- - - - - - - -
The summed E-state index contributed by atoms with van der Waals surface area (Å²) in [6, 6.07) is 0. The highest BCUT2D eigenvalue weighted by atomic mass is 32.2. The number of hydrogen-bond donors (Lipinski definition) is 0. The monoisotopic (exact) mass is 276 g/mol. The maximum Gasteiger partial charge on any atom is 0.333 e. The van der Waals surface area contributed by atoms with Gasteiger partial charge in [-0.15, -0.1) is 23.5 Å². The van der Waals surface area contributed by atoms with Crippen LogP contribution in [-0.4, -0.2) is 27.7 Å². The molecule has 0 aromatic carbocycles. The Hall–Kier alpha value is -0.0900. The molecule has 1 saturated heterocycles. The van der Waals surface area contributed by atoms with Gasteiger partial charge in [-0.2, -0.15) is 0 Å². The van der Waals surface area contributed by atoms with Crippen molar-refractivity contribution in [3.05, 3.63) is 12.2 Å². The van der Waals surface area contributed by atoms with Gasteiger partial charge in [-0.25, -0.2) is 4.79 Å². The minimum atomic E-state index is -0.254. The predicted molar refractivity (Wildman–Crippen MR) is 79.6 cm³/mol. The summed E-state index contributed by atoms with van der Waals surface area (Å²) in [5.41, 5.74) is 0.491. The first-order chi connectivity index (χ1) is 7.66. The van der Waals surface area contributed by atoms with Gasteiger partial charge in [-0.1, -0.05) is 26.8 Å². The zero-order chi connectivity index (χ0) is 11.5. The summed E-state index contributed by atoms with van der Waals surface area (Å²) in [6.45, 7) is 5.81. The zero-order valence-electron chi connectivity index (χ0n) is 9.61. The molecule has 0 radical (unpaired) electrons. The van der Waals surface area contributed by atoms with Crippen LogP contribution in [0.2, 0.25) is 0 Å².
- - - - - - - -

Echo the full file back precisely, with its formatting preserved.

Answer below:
The summed E-state index contributed by atoms with van der Waals surface area (Å²) in [6, 6.07) is 0. The highest BCUT2D eigenvalue weighted by atomic mass is 32.2. The number of hydrogen-bond donors (Lipinski definition) is 0. The monoisotopic (exact) mass is 276 g/mol. The maximum Gasteiger partial charge on any atom is 0.333 e. The van der Waals surface area contributed by atoms with Gasteiger partial charge in [-0.15, -0.1) is 23.5 Å². The van der Waals surface area contributed by atoms with Crippen LogP contribution in [-0.4, -0.2) is 27.7 Å². The molecule has 0 aromatic carbocycles. The Hall–Kier alpha value is -0.0900. The molecule has 1 saturated heterocycles. The van der Waals surface area contributed by atoms with Gasteiger partial charge in [-0.2, -0.15) is 0 Å². The van der Waals surface area contributed by atoms with Crippen molar-refractivity contribution in [3.05, 3.63) is 12.2 Å². The van der Waals surface area contributed by atoms with Gasteiger partial charge in [-0.25, -0.2) is 4.79 Å². The minimum atomic E-state index is -0.254. The predicted molar refractivity (Wildman–Crippen MR) is 79.6 cm³/mol. The summed E-state index contributed by atoms with van der Waals surface area (Å²) in [5.41, 5.74) is 0.491. The first-order chi connectivity index (χ1) is 7.66. The van der Waals surface area contributed by atoms with Gasteiger partial charge in [-0.1, -0.05) is 26.8 Å². The zero-order chi connectivity index (χ0) is 11.5. The summed E-state index contributed by atoms with van der Waals surface area (Å²) in [6.45, 7) is 5.81. The zero-order valence-electron chi connectivity index (χ0n) is 9.61. The molecule has 0 radical (unpaired) electrons. The van der Waals surface area contributed by atoms with Crippen LogP contribution in [0.2, 0.25) is 0 Å².